When I started my trip, on through when I first got to Phnom Penh, I was on fire. I couldn’t stop writing. It came like a flood, from some damp corner of my brain, out my fingers; it came menstrually, ravenously. I couldn’t turn it off. I felt like, for every hour spent outside, I needed three hours to write everything I saw. I was exhausted, and I was in the zone.
And then, and then… Something in me closed the door.
Other doors have closed too. Or haven’t opened to begin with. I had a crap morning. I’d made an appointment to meet with the Acting Director of PADV, a leading domestic violence NGO. Domestic violence is central to the story I have to tell, though I haven’t wanted to look at it. Or rather, I’ve only been able to look at it sideways, head cocked askew, the way my brother watches TV. I’ve stolen a glance at its countenance, its cruel shadow, and I’ve quickly glanced away.
But I wrote the organization, and someone actually wrote me back and was willing to meet. And that’s pretty much what I’ve been doing here in Phnom Penh—standing in a hallway (a skinny dim hallway with a full-length mirror at the end, where I see myself and also something else, a shadow moving perhaps, though I don’t know of what), knocking on doors and waiting to see which ones open.
I woke up with a knot in my stomach and full of nervous energy. I was uptight about the meeting, self-conscious and stressed. I was dreading talking about what we were going to be talking about, something I haven’t been able to find much qualitative information on—the reality of domestic violence in Cambodia.
I never made it to the meeting.
In classic Phnom Penh fashion, I got lost. I tried to look up the address the night before, but Google Maps has proven useless for this city. I got a motobike 40 minutes before the appointment, a confused old man with deep wrinkles and busted plastic sandals.
We eventually found Street 271, but the building numbers didn’t make sense. They stuttered, jumped from 5 to 36 to 300, back to 60. Evens and odds hop-scotched across the sides of the road. Up and down the hot, dusty road, sweating in my tattoo-covering cardigan, scanning the storefronts for addresses, searching for some kind of sense, a logic, a meaning and order, finding none. Sometimes there isn’t one.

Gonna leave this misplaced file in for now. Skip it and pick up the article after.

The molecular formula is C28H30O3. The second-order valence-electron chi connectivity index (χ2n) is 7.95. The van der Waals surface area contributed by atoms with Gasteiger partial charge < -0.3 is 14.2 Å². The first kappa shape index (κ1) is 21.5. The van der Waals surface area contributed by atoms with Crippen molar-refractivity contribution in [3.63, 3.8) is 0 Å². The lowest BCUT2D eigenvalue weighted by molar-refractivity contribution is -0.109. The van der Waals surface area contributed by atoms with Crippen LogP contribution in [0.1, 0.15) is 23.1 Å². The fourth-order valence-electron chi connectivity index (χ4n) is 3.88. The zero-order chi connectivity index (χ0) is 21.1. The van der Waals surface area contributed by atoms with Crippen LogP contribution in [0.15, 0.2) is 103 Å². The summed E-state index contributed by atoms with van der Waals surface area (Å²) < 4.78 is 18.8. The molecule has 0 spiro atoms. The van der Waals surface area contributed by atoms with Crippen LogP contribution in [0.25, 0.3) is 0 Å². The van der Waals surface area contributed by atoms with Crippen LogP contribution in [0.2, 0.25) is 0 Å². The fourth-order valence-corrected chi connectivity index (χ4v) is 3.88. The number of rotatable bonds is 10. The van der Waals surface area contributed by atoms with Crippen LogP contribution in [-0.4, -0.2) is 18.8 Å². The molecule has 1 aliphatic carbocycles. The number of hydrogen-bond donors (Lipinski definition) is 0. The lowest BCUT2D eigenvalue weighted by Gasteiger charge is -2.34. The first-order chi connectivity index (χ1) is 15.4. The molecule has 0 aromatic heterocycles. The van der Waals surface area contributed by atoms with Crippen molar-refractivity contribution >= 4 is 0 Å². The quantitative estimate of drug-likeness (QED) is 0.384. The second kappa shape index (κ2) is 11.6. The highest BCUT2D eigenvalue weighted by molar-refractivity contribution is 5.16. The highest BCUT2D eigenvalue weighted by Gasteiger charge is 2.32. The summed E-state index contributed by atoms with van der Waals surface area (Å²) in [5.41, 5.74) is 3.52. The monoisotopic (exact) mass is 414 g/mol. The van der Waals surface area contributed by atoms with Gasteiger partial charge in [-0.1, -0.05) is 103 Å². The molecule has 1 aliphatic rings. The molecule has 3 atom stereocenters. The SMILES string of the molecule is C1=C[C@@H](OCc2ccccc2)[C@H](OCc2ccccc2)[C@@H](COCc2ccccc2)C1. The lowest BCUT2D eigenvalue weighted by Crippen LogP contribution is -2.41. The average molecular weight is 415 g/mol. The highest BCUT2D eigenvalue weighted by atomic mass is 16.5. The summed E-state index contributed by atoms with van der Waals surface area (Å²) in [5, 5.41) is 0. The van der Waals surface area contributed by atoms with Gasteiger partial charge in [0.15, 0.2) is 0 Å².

We finally found #269, but it was not an NGO. It was a dress shop. I showed the woman, sitting in her pajamas amidst the sequin-studded manequins, the name of the organization. She frowned, waved her hands in the air. I felt forlorn, a kind of panic rising up in me—but why? What for? I felt like I was going to cry.
I handed the motobike driver $2.5, far more than the ride was worth, and thanked him. I tried to call PADV; my phone died. I wove through the traffic to a call center; I got through to PADV, but then the line cut out. I used the internet, wrote them an email, idled while I waited for a reply.
I never heard back from them. I missed my appointment. I felt like I’d hit a wall, alone in the hall with only the echo of my knocking. It was an awful sound, a rhythm like a feeble heartbeat. There was a curious feeling welling up in me, a kind of black hysteria. What was this? I didn’t know; all I was sure of was that I needed to go back to my apartment.
Maybe this is it, I thought. Maybe I’ve gone as far as I can go with this project. Maybe I’m not ready, maybe it’s too much, maybe the doors are locked too tightly, maybe the silence too deafening, maybe it’s that way for a reason.
I went out later for food. I ended up wandering further than I’d meant to. I was close to the Royal Palace, decided to stop in an art gallery I’d been meaning to check out, the only independent art gallery in Cambodia, started up last year by a collective of “new generation” photographers.
The slim doorway led to a dusty stairwell. I squeezed up the narrow passage into Sa Sa Bassac‘s gallery space. The nine photographs on the wall constituted Vandy Rattana‘s The Bomb Ponds, photographic documentation of the craters left behind from American B-52 bombings.
(“In my province,” the downstairs neighbor, who translates conversations between my landlady and I, said, “many people still hate the Americans for the bombings.” He smiled sheepishly, boyishly and looked away.
In a back room, sweaty and lit by sunlight, was a table laid out with maps from Rattana’s expeditions to the bomb ponds—black-and-white line drawings circled with highlighters, neon halos and Khmer scribblings. A single typed half-sheet of paper told a story, held a key, a small sound of knocking, knocking…
From primary school to high school and even through university, the history of Cambodia has been put into silent mode for the next generation. Yet a silence created by a mighty sound is still a sound. It is a sound that has been muted.
When I was young I never knew that this sound already existed in my head and body, that gradually it would amplify if I didn’t find understanding. Perhaps others have had the same experience. I don’t know.
My parents told me that this sound stays with us forever once we are affected. They told me as long as we enjoy the sunrise and the bird’s song in the glorious early morning whilst celebrating our noble humility and forgiveness, then this sound would fade away, receeding back to where it came from.
But still I do not understand why this sound exists.
I stood in the heat, in the echoes of street, and nodded. Thank you Vandy, I thought. Thank you.
Fuck you, I love this song. And orange turtlenecks.